He is also very active in education, government as well. He has served as president of Friends World College, is the founder of the Program on Technology, Public Policy and Human Development at the John F. Kennedy School of Government at Harvard; is on the board of the Aspen Institute, a member of the board of the Carter Center at Emory University, and has served as Deputy Secretary of Commerce during the Carter Administration.

Interestingly, for a very successful businessman, he has demonstrated a deep interest in the workers’ side of industry, having written extensively on productivity, quality of working life and economic policy. He initiated Quality of Working Life programs at his company’s plants that have become a model for American industry and a principal case study at business schools. A New York boy who attended Baruch College of the City University of New York, he has not only built businesses and organizations but, as it is with the new center that bears his name, he has enhanced the quality of life of his environments as well as many of us who’ve never even heard of him. Last night’s gala was a fitting embodiment of his achievement as a man and as a citizen.
Clockwise from left: The scene outside of the Harman Center; Former Supreme Court Justice Sandra Day O'Connor; Caroline Graham with Nancy and Rusty Powell, director of the National Gallery of Art.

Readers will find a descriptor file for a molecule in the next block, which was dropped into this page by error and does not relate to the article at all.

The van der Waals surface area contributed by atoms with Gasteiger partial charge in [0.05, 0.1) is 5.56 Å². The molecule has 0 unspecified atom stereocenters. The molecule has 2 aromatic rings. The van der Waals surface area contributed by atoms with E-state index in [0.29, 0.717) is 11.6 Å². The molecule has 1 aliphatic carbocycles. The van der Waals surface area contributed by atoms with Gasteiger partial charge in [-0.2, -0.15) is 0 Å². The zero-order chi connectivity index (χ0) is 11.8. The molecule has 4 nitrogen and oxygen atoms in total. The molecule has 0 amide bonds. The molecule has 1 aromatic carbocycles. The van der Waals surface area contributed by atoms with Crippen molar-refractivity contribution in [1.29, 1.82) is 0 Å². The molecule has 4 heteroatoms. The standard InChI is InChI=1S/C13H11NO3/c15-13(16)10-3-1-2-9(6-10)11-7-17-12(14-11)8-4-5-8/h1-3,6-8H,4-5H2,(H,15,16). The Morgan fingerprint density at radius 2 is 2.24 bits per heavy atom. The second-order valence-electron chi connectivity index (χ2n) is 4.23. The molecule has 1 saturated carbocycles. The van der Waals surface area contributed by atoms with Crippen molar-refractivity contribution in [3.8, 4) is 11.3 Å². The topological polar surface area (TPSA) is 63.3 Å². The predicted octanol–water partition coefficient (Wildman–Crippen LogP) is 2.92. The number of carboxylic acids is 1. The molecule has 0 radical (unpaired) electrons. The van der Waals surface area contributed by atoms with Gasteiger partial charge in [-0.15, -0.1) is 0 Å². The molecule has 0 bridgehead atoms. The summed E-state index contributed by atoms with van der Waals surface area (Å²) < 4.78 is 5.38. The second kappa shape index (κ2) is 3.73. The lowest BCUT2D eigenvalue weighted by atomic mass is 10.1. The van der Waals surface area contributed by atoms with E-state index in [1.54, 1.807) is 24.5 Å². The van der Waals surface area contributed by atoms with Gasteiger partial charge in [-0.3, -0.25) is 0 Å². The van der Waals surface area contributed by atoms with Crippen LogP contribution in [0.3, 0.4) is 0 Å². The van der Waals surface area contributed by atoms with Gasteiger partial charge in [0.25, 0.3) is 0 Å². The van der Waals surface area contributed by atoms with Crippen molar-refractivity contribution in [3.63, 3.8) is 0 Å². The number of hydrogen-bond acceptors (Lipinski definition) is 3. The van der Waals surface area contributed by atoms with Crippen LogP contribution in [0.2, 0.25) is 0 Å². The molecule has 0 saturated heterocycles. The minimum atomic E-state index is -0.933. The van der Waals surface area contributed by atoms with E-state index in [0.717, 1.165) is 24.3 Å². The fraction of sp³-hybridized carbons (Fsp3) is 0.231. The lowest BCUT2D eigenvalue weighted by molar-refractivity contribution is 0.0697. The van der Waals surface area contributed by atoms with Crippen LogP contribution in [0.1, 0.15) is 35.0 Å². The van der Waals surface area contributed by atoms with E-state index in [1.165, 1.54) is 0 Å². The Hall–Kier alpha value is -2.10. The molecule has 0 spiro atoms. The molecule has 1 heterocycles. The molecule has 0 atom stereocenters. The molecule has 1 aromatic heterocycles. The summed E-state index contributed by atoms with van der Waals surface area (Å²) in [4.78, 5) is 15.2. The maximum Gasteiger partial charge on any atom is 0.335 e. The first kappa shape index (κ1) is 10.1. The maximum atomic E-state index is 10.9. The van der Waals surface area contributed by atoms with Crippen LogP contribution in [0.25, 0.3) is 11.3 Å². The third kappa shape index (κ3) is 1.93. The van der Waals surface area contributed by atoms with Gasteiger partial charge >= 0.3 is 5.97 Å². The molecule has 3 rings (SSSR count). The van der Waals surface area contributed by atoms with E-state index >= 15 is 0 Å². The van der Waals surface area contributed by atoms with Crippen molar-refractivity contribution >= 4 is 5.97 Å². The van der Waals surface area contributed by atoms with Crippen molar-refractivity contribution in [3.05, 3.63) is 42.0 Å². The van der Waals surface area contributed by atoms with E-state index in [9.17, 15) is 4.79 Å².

Mrs. and Dr. James Billington with Ann Nitze
Alberto and Annabel Mariaca
Jill Sackler and Dr. Bill Haseltine
Betsy Lovett and David Beer
Jackie and Rod Drake
Mary McFadden and Dr. Murray Gell-Mann
Michael Clements
Marife Hernandez and Raul Suarez
Sir David Manning and Her Royal Highness The Duchess of Gloucester
Pearl and Jack Berman
Ann Nitze and Ambassador Puri-Purini
April and Roddy Gow
Aida Hersham, Raul Suarez, and Eva O'Neill
Nina Ananiashvili
Jeffrey Carlson
Sam Waterston, Michael Kahn, and Jason Kang
Mrs. James Billington and Albert Small
A look inside the National Building Museum.
Vicki Sant and Rusty Powell
William Hamm and Nanette Herrick
George King and Evelyn Stefansson Nef
Lady Catherine Manning and William Nitze
Carlos Gutierrez and Ambassador Caroline Barco
Matilda Stream and James Armstrong
Tome and Jeannie Rutherford with Polly and David Ober
Jeff Hirsch and Matilda Stream
Caroline Graham and Chris Mason cutting a rug.
Judith and Achille Guest
Catherine Corman and Nicholas Goldsborough
Teresa Bulgheroni, Maurice Sonnenberg, and Diane Morris
Molly Meegan and Abbe Lowell
Sidney Harman with Cathy Wright and Walter Isaacson
Katherine Weymouth and her uncle Donald Graham
Mrs. and Mr. A.J. Diamond
Bob Hardwick
Jane Stanton Hitchcock and Ambassador John Danilovich
Jim Hoagland, Irene Danilovich, and Leo Daley
L. to r.: Carolyn Brody; Billy Rayner and Christine Schwarzman; Pat Patterson.
Kathy Rayner, Steve Schwarzman, and Jane Stanton Hitchcock
Ambassador John Danilovich and Grega Daley
D.C. sunrise. 7:15 AM.